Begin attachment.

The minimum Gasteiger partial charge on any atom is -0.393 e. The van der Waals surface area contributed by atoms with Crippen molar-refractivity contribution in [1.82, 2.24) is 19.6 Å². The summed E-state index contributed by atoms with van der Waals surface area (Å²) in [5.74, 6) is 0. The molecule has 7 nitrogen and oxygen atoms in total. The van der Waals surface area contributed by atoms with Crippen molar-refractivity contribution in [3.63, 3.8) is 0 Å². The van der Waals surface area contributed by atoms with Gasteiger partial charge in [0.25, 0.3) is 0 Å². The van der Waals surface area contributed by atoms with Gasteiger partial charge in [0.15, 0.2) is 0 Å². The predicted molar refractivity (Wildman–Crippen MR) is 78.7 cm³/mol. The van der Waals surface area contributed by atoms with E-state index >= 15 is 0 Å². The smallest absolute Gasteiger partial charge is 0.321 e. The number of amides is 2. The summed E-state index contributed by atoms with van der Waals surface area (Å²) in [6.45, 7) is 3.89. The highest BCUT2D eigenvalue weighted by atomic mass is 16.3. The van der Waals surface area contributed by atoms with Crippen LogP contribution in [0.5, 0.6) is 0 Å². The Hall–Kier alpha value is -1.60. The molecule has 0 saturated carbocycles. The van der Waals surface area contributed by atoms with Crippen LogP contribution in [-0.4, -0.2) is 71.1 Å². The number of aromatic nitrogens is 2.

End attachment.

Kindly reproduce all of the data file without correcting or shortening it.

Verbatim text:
The minimum Gasteiger partial charge on any atom is -0.393 e. The van der Waals surface area contributed by atoms with Crippen molar-refractivity contribution in [1.82, 2.24) is 19.6 Å². The summed E-state index contributed by atoms with van der Waals surface area (Å²) in [5.74, 6) is 0. The molecule has 7 nitrogen and oxygen atoms in total. The van der Waals surface area contributed by atoms with Crippen molar-refractivity contribution in [3.63, 3.8) is 0 Å². The van der Waals surface area contributed by atoms with Gasteiger partial charge in [0.25, 0.3) is 0 Å². The van der Waals surface area contributed by atoms with Gasteiger partial charge in [0.15, 0.2) is 0 Å². The predicted molar refractivity (Wildman–Crippen MR) is 78.7 cm³/mol. The van der Waals surface area contributed by atoms with E-state index >= 15 is 0 Å². The smallest absolute Gasteiger partial charge is 0.321 e. The number of amides is 2. The summed E-state index contributed by atoms with van der Waals surface area (Å²) in [6.45, 7) is 3.89. The highest BCUT2D eigenvalue weighted by atomic mass is 16.3. The van der Waals surface area contributed by atoms with Crippen LogP contribution in [0.5, 0.6) is 0 Å². The Hall–Kier alpha value is -1.60. The molecule has 0 saturated carbocycles. The van der Waals surface area contributed by atoms with Crippen LogP contribution in [-0.4, -0.2) is 71.1 Å². The number of aromatic nitrogens is 2.